In September 2017 Martine van Haperen and Alison Klevnäs attended the 68th Internationales Sachsensymposion, held this year in Canterbury, England. Alison presented a paper introducing the new research carried out by GRR network members on Merovingian-period grave reopening and was delighted to receive lots of useful feedback and new leads from the audience of early medievalists. Highlights (for reopening researchers) included Jean Soulat and Laure Pecqueur’s presentation of the burial grounds at Vicq which include a large number of disturbed burials, currently being investigated by Astrid Noterman.
On 10th to 12th May 2017, Astrid Noterman (CESCM, CRAHAM) and Mathilde Cervel (EPHE) organised the first conference held in France on the topic of grave reopening.
The 9th Meeting of Le Groupe d’anthropologie et d’archéologie funéraire/the Group of anthropology and funerary archaeology (Gaaf) in Poitiers aimed to open up discussions on grave reopening and bone manipulation by questioning the motives of the living and the means available to archaeologists achieve their understanding.
The symposium was built around three sessions, each of which dealt with a different type of reopening from prehistory to the modern period – Session 1: grave robbery / Session 2: funerary space management / Session 3: cultural practice.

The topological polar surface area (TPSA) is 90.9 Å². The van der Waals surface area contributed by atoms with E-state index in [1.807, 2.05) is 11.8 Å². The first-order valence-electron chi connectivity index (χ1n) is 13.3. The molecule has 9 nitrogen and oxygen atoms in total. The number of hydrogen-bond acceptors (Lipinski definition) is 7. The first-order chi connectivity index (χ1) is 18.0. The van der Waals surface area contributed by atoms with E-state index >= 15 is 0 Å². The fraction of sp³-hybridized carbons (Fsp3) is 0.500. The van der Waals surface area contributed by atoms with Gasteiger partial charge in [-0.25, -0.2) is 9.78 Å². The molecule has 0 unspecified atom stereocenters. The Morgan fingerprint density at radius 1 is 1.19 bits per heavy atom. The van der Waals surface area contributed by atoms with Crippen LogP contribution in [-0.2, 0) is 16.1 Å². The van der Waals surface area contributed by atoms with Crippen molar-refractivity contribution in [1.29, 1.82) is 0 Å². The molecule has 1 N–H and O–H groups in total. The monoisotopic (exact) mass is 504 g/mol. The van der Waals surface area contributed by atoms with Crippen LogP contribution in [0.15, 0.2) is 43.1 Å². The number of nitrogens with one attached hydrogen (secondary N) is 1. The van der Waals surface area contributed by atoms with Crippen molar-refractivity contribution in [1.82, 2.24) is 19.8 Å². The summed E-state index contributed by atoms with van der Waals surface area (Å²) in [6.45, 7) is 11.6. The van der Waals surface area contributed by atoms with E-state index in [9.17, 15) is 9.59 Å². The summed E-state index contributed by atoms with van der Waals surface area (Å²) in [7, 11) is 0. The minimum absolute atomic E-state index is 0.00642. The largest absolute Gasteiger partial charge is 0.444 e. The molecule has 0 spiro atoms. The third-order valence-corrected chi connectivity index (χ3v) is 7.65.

A panel of archaeologists, historians, anthropologists and sociologists from several countries (France, Italy, Portugal, Uruguay, England…) presented on specific cases of grave disturbance but also on the best way to excavate and interpret them.
During the symposium GRR presented a poster entitled ‘Grave Reopening Research Group – A research collaboration to investigate early medieval grave disturbance‘. This poster highlighted the widespread phenomenon of reopening in early medieval Europe, and the work carried out by each member of GRR on grave disturbance in England, Austria, Germany, the Netherlands and France.
A publication of the symposium will follow in the coming years.
On 12th and 13th January 2017 the GRR network held our first major event: a symposium in the Department of Archaeology and Classical Studies at Stockholm University. Initially we thought this would simply be a chance for the five researchers to get together and discuss our case studies of Merovingian-period reopening in different areas of Europe. But thanks to support from Riksbankens Jublieumsfond, we were able to go much bigger, inviting a discussion panel of scholars from across Europe and the US, and opening up the first day of talks to a public audience.
Over 40 attendees joined us from Finland, Latvia, the UK, the US, the Netherlands, Denmark, France, Austria, Germany, and Sweden itself. Germany was particularly well-represented, with researchers and students from the Museum für Vor- und Frühgeschichte Berlin, Freie Universität Berlin, HTW Berlin, and Ludwig-Maximilians-Universität München. Great to meet so many people who are interested in the topic and to make some new contacts with people who are working on disturbed cemeteries.